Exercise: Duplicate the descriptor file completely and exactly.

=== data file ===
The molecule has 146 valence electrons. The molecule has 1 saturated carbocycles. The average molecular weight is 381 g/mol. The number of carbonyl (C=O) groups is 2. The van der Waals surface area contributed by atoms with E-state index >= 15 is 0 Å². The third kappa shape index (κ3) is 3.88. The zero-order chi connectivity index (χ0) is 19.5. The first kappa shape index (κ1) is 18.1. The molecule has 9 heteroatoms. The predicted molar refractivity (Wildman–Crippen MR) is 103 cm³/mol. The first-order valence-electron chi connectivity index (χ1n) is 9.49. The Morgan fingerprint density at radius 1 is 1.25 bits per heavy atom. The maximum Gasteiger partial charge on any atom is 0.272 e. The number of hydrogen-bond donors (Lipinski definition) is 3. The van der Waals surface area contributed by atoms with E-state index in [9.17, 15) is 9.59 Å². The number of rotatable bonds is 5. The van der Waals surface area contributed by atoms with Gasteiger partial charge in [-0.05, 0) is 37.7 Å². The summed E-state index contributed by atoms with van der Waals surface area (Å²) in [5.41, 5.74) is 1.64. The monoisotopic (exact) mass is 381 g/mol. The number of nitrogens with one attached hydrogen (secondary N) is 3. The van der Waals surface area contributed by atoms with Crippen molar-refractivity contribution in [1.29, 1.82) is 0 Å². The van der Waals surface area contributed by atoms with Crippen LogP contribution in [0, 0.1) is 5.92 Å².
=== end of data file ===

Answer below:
The molecule has 146 valence electrons. The molecule has 1 saturated carbocycles. The average molecular weight is 381 g/mol. The number of carbonyl (C=O) groups is 2. The van der Waals surface area contributed by atoms with E-state index >= 15 is 0 Å². The third kappa shape index (κ3) is 3.88. The zero-order chi connectivity index (χ0) is 19.5. The first kappa shape index (κ1) is 18.1. The molecule has 9 heteroatoms. The predicted molar refractivity (Wildman–Crippen MR) is 103 cm³/mol. The first-order valence-electron chi connectivity index (χ1n) is 9.49. The Morgan fingerprint density at radius 1 is 1.25 bits per heavy atom. The maximum Gasteiger partial charge on any atom is 0.272 e. The number of hydrogen-bond donors (Lipinski definition) is 3. The van der Waals surface area contributed by atoms with E-state index in [9.17, 15) is 9.59 Å². The number of rotatable bonds is 5. The van der Waals surface area contributed by atoms with Gasteiger partial charge in [-0.05, 0) is 37.7 Å². The summed E-state index contributed by atoms with van der Waals surface area (Å²) in [5.41, 5.74) is 1.64. The monoisotopic (exact) mass is 381 g/mol. The number of nitrogens with one attached hydrogen (secondary N) is 3. The van der Waals surface area contributed by atoms with Crippen molar-refractivity contribution in [1.29, 1.82) is 0 Å². The van der Waals surface area contributed by atoms with Crippen LogP contribution in [0, 0.1) is 5.92 Å².